How to configure LUM on a new SUSE workstation

Novell Cool Solutions: Feature
By Edward van der Maas

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Posted: 17 Nov 2005

Software being used: SUSE Open Enterprise Server Sp1
Novell Linux Desktop 9

First, we'll need a SUSE Open Enterprise Server and a Novell Linux Desktop. How to install this server and workstation is out of the scope of this document. Refer to the installation instructions in the documentation. After both machines are set up, you are ready to install the Linux User Management (LUM) components onto the workstation.

From the Open Enterprise Server (OES) CD 3, install NLDAPsdk and NLDAPbase.
Use the following command:

rpm –Uvh NLDAPsdk- NLDAPbase-

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Now that we have the required RPM's installed we can install the LUM component.
From OES CD2, install novell-lum-2.2.0-55.1.i586.rpm
Use the following command:

rpm –Uvh novell-lum-2.2.0-55.1.i586.rpm

All the required components are now installed and we can import the workstation into eDirectory using namconfig.

In order to be able to login to the workstation we need to assign users to this workstation so they are priviliged to authenticate to the workstation. Therefore, we need to have the workstation imported into eDirectory.

To import the workstation we use namconfig.
Use the following command:

namconfig add –a cn=admin,o=novell –r o=novell –w ou=services,
o=novell –S –l 636

What this all means:
-a cn=admin,o=novell. This is the user we are logging in as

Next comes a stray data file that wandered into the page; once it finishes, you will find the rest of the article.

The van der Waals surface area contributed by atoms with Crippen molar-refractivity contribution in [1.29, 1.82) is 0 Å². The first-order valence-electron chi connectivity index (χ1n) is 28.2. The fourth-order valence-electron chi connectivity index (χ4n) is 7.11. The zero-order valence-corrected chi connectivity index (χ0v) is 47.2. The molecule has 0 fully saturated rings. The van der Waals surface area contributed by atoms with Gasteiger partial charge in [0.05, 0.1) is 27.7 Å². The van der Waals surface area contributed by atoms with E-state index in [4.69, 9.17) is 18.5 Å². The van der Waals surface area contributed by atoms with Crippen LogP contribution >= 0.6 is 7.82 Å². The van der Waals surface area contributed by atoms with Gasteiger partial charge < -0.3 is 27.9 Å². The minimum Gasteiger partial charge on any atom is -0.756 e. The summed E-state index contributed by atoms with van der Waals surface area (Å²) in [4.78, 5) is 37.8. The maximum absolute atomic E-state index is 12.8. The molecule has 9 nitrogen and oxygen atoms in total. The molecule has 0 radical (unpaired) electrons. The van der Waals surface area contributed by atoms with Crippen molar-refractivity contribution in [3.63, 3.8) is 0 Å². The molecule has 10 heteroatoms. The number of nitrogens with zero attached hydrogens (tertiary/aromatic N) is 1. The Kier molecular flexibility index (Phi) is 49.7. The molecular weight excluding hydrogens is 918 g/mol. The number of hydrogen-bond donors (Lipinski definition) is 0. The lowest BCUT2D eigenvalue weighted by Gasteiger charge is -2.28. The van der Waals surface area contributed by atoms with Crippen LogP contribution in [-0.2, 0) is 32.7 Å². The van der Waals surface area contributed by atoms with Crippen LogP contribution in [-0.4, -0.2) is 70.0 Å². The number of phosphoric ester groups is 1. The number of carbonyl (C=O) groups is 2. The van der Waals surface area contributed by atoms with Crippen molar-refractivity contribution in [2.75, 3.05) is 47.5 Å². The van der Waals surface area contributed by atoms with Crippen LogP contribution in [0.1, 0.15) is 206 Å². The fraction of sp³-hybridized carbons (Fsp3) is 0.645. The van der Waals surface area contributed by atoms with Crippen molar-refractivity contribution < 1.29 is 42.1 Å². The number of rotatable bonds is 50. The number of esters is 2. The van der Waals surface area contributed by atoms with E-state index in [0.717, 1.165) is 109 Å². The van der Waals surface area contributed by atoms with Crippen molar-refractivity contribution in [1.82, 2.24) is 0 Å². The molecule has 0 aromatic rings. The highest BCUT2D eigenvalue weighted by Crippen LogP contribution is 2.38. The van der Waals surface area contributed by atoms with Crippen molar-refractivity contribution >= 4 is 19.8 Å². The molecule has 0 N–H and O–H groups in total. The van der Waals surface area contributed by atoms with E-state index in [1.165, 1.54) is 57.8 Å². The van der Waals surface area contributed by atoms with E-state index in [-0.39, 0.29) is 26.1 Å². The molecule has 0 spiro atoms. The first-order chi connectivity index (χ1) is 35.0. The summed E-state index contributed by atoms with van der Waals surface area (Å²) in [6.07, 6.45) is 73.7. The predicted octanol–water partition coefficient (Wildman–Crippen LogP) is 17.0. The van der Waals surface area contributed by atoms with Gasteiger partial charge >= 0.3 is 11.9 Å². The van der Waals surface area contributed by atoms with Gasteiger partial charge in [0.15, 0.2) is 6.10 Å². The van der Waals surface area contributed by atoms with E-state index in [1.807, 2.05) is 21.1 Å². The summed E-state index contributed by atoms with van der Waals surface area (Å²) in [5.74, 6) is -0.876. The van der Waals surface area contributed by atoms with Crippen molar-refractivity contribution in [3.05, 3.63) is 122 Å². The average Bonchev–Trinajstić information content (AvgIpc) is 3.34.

-r o=novell. This is the partition root. My test tree only has 1 partition
-w ou=services,o=novell. This is the context where the workstation will be created
-S This is the LDAP server we are using
-l 636. This is the secure LDAP port we are using

Make sure that the context where the workstation will be created matches the context where the Unix config checks for workstation. You can check this from iManager | Linux User Management | Modify Linux/Unix Config Object.

Importing the workstation should produce a message like the following:

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If we now check ConsoleOne we'll see a new Unix workstation object.

We are now ready to setup LUM for a user so that we can login, but we'll need to make some changes first.

In order to be able to login in Xwindows we'll need to modify the pluggable authentication module for the XDM service. We can find this file in /etc/pam.d/xdm.
In the same directory is a file called pam_nam_sample. This file contains the 4 lines we need to add to the xdm pam. Copy the content of pam_nam_sample and paste this into file called xdm. If you want to enable this for other services you can modify the appropriate file.

The file will look like this:

NLD:/etc/pam.d # cat xdm
auth    sufficient      /lib/security/pam_nam.so
account sufficient      /lib/security/pam_nam.so
password sufficient     /lib/security/pam_nam.so
session optional        /lib/security/pam_nam.so
auth     required       pam_unix2.so    nullok #set_secrpc
account  required       pam_unix2.so
password required       pam_pwcheck.so  nullok
password required       pam_unix2.so    nullok use_first_pass use_authtok
session  required       pam_unix2.so    debug # trace or none
session  required       pam_devperm.so
session  required       pam_resmgr.so
NLD:/etc/pam.d #

Now restart the workstation.

Last thing we need to do is to enable a user for LUM so the user can login to the workstation. For this whole process we'll use iManager.

We've created a group called Lum-Users and made a our user John Doe member of this group. Now we need to enable this group in LUM.
Within Linux User Management | Click Enable groups for linux and select the Lum-Group we've just created.

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Make sure the "Linux-enable all users in these Groups" is checked.

The next step is to select the workstations. Here, we're need to ensure that our newly created workstation is being added.

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These are all the steps necessary to get LUM running on a NLD workstation.

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